Children's author, Tom Palmer, has been on a trip of a life time to Ghana researching for his new book, Off Side. Tom sent us a fantastic diary about his travels and the people he met in Accra, Kumasi and Akomadan cocoa farming village. Enjoy reading about his incredible adventure!


Friday 17 July, 4pm
I am above the Sahara Desert on my way to Ghana, travelling there to research a novel for children. Off Side will be about football, people trafficking and fair trade chocolate. The Sahara goes on for hours, even in a plane. Hours of sand and heat and nothingness.
In 1998 I walked through the Sahara. Some of it, anyway. I was doing a charity walk for Macmillan Cancer Support. Raising money for the charity that had helped look after my parents when they were dying. I met my wife on that walk. And my wife is behind me being out here again. On this plane.
To give you more detail about the book I’m writing... Off Side is about a Ghanaian boy who dreams of being a footballer at one of Europe’s top clubs. But he is cheated by an unscrupulous football agent and finds himself in England with no place at a football club and no way of getting home. But, because of my wife, the book is going to be about more than that.
We were sat in a cafe. The Bear, a fair trade cafe in Todmorden, West Yorkshire. My wife was reading the wrapper of a Divine bar that we were scoffing. ‘Your book is about the unfair trade in wannabe footballers,’ she said. ‘Why don’t you talk to Divine too? About fair trade chocolate? That would make the story even better.’ So she called Divine and they kindly invited me to go to see them.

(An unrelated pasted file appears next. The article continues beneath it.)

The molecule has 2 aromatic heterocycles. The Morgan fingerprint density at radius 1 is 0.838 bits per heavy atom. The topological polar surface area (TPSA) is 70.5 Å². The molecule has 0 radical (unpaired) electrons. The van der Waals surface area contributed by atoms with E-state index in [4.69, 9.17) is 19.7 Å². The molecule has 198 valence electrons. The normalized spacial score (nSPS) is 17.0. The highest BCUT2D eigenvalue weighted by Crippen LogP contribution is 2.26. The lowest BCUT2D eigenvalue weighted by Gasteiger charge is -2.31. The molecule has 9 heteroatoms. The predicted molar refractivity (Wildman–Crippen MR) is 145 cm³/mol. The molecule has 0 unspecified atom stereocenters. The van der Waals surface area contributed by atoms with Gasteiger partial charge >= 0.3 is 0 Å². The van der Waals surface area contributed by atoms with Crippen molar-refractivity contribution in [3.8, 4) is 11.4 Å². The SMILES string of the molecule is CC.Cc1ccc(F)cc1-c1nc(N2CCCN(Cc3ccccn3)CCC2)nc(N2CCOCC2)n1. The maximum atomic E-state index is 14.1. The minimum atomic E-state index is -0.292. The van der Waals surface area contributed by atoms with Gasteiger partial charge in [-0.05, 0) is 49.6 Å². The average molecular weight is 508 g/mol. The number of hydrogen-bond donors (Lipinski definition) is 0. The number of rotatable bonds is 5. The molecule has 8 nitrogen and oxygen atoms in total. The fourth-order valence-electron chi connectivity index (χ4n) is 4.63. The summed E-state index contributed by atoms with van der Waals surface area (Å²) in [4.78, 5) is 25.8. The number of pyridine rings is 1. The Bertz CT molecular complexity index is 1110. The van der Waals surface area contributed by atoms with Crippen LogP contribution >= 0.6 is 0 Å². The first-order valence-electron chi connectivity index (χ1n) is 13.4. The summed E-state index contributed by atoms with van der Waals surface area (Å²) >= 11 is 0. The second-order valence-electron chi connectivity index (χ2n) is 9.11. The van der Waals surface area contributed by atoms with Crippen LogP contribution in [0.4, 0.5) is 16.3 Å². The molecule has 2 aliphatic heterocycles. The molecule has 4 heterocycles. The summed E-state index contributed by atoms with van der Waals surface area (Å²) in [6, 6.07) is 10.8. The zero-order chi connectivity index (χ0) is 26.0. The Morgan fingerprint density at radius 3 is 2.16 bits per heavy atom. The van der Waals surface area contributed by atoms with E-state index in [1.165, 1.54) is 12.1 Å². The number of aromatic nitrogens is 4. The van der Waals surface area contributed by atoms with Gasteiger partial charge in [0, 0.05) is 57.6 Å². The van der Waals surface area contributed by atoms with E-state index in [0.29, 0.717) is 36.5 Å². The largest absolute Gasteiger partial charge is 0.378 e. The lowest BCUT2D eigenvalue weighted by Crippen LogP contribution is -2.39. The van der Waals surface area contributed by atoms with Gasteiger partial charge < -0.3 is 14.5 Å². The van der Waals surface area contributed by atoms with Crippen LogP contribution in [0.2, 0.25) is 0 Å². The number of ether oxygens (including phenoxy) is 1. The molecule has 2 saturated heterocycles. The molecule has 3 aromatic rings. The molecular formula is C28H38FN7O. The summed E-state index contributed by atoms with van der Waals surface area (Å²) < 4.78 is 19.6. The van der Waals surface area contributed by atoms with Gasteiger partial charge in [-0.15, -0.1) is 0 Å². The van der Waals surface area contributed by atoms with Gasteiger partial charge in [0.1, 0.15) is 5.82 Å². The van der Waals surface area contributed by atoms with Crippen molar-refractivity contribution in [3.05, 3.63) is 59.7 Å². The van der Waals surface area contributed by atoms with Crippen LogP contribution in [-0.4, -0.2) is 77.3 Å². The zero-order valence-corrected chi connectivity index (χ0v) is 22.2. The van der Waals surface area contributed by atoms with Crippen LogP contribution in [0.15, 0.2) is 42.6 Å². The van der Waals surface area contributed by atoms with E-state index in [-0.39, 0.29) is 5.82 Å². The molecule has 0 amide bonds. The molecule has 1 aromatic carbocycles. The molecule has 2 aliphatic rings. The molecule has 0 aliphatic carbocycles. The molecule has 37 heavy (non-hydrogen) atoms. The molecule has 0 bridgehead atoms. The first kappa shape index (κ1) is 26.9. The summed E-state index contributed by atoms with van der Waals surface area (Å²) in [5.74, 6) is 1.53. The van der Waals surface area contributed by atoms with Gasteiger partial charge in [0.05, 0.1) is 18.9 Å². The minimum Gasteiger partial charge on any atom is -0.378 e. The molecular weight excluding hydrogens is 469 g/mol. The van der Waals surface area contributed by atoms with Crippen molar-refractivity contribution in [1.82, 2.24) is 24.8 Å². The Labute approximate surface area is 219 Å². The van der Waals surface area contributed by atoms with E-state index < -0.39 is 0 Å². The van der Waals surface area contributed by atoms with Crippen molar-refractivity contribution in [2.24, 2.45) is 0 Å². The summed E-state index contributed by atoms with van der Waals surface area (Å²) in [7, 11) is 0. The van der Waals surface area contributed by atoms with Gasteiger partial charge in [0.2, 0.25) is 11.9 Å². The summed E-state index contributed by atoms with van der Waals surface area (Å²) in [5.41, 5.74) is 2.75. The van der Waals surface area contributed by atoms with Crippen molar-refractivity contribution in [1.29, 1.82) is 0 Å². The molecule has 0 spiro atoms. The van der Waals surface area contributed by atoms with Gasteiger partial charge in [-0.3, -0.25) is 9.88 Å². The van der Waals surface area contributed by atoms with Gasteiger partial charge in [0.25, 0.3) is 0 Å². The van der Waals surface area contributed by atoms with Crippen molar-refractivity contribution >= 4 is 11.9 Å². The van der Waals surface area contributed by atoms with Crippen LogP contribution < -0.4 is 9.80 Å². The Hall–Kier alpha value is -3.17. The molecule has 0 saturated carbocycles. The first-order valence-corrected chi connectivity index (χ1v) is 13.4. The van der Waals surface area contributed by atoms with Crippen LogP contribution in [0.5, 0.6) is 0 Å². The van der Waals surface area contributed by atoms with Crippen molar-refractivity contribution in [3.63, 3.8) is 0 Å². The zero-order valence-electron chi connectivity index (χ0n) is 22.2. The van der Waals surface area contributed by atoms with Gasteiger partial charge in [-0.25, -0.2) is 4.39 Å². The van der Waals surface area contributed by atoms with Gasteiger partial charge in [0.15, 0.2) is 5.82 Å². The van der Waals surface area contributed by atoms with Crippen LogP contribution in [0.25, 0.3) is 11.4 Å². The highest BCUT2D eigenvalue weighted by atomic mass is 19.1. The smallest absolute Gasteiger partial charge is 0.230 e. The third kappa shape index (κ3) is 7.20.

Friday 17 July, 8pm
It is dark over the Sahara. In fact, we’re probably not over the Sahara anymore. The plane is bouncing about, so we could be over the cocoa farms. Only an hour from Accra, the capital of Ghana.
I went to meet Divine at their offices in London, accepting their kind invitation. A walk over Tower Bridge, under a bridge and up a narrow lane. Deepest London. And they were lovely. Charlotte, Sara and Tom. They also liked the idea of my novel. They knew I was interested in including fair trade in the story, so they offered to take me to some of the Kuapa Cocoa farms in Ghana. I couldn’t believe it. They were going to take me to meet cocoa farmers, to talk to their children in a school and to find out how Kuapa Cocoa works. First hand.
Kuapa Cocoa farmers own their company. It’s a cooperative. They get paid fair prices for their cocoa beans and for every tonne they harvest they get more money paid into their community to help them with their children’s schooling and many other things. That means when you buy a Divine bar – or a Dubble bar – you know that the money is going to the right people and that no one is being abused in the making of it. Some chocolate is farmed and dispatched by slaves who are treated abysmally. But not Divine or Dubble chocolate. They also gave me a stack of chocolate to take to Ghana.

Saturday 18 July, 4pm

I arrived in Accra late last night, checked in at a hotel and grabbed a few hours sleep. This morning I was taken to a boys’ football tournament in Accra. Teams of boys under twelve, under fourteen and under seventeen. I was with the coaches from the Right to Dream academy, run by Englishman, Tom Vernon.
It was fantastic. The games were played on the campus of Accra University, surrounded by eight foot high corn and trees, under a cloudy sky, vultures hanging overhead. The players were very good. In fact, the under sixteens had just won the African championship and will go on to represent their continent in a tournament in Manchester in August.
This is nothing to do with fair trade chocolate. Or is it?
Off Side is, as you know, partly about chocolate, partly about football. So the trip to see the cocoa farmers on Monday came to mind as I watched the football.